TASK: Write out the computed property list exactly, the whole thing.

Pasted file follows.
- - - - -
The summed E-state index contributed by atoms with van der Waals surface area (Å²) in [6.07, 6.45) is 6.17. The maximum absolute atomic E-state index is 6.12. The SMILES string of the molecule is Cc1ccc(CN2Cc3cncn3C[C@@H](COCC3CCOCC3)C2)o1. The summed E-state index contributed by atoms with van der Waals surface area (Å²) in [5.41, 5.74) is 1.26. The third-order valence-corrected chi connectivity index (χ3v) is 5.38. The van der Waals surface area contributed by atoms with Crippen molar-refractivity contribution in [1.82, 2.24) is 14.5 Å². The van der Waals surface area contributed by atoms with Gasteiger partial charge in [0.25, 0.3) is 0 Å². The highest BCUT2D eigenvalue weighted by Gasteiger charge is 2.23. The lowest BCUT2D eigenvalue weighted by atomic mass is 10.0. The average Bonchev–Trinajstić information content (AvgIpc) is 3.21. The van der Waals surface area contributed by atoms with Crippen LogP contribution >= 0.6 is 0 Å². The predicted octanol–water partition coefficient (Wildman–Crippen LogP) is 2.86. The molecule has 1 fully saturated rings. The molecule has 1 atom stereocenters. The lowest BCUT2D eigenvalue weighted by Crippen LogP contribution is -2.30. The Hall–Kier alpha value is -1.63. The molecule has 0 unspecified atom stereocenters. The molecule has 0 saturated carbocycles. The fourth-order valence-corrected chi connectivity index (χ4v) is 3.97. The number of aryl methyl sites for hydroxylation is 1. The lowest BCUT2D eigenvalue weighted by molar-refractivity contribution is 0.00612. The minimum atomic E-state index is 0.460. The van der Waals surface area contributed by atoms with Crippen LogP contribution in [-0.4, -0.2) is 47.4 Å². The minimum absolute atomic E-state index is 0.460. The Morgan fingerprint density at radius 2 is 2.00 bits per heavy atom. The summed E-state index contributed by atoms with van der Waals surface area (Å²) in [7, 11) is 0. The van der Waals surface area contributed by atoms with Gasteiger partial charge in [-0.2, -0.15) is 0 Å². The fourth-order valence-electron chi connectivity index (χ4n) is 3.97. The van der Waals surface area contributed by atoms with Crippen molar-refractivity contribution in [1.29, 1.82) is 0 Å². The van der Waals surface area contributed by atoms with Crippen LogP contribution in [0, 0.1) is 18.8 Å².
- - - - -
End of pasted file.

The summed E-state index contributed by atoms with van der Waals surface area (Å²) in [6.07, 6.45) is 6.17. The maximum absolute atomic E-state index is 6.12. The SMILES string of the molecule is Cc1ccc(CN2Cc3cncn3C[C@@H](COCC3CCOCC3)C2)o1. The summed E-state index contributed by atoms with van der Waals surface area (Å²) in [5.41, 5.74) is 1.26. The third-order valence-corrected chi connectivity index (χ3v) is 5.38. The van der Waals surface area contributed by atoms with Crippen molar-refractivity contribution in [1.82, 2.24) is 14.5 Å². The van der Waals surface area contributed by atoms with Gasteiger partial charge in [0.25, 0.3) is 0 Å². The highest BCUT2D eigenvalue weighted by Gasteiger charge is 2.23. The lowest BCUT2D eigenvalue weighted by atomic mass is 10.0. The average Bonchev–Trinajstić information content (AvgIpc) is 3.21. The van der Waals surface area contributed by atoms with Crippen LogP contribution >= 0.6 is 0 Å². The predicted octanol–water partition coefficient (Wildman–Crippen LogP) is 2.86. The molecule has 1 fully saturated rings. The molecule has 1 atom stereocenters. The lowest BCUT2D eigenvalue weighted by Crippen LogP contribution is -2.30. The Hall–Kier alpha value is -1.63. The molecule has 0 unspecified atom stereocenters. The molecule has 0 saturated carbocycles. The fourth-order valence-corrected chi connectivity index (χ4v) is 3.97. The number of aryl methyl sites for hydroxylation is 1. The lowest BCUT2D eigenvalue weighted by molar-refractivity contribution is 0.00612. The minimum atomic E-state index is 0.460. The van der Waals surface area contributed by atoms with Crippen LogP contribution in [-0.4, -0.2) is 47.4 Å². The minimum absolute atomic E-state index is 0.460. The Morgan fingerprint density at radius 2 is 2.00 bits per heavy atom. The summed E-state index contributed by atoms with van der Waals surface area (Å²) in [7, 11) is 0. The van der Waals surface area contributed by atoms with Gasteiger partial charge in [-0.2, -0.15) is 0 Å². The fourth-order valence-electron chi connectivity index (χ4n) is 3.97. The van der Waals surface area contributed by atoms with Crippen molar-refractivity contribution in [1.29, 1.82) is 0 Å². The van der Waals surface area contributed by atoms with Crippen LogP contribution in [0, 0.1) is 18.8 Å².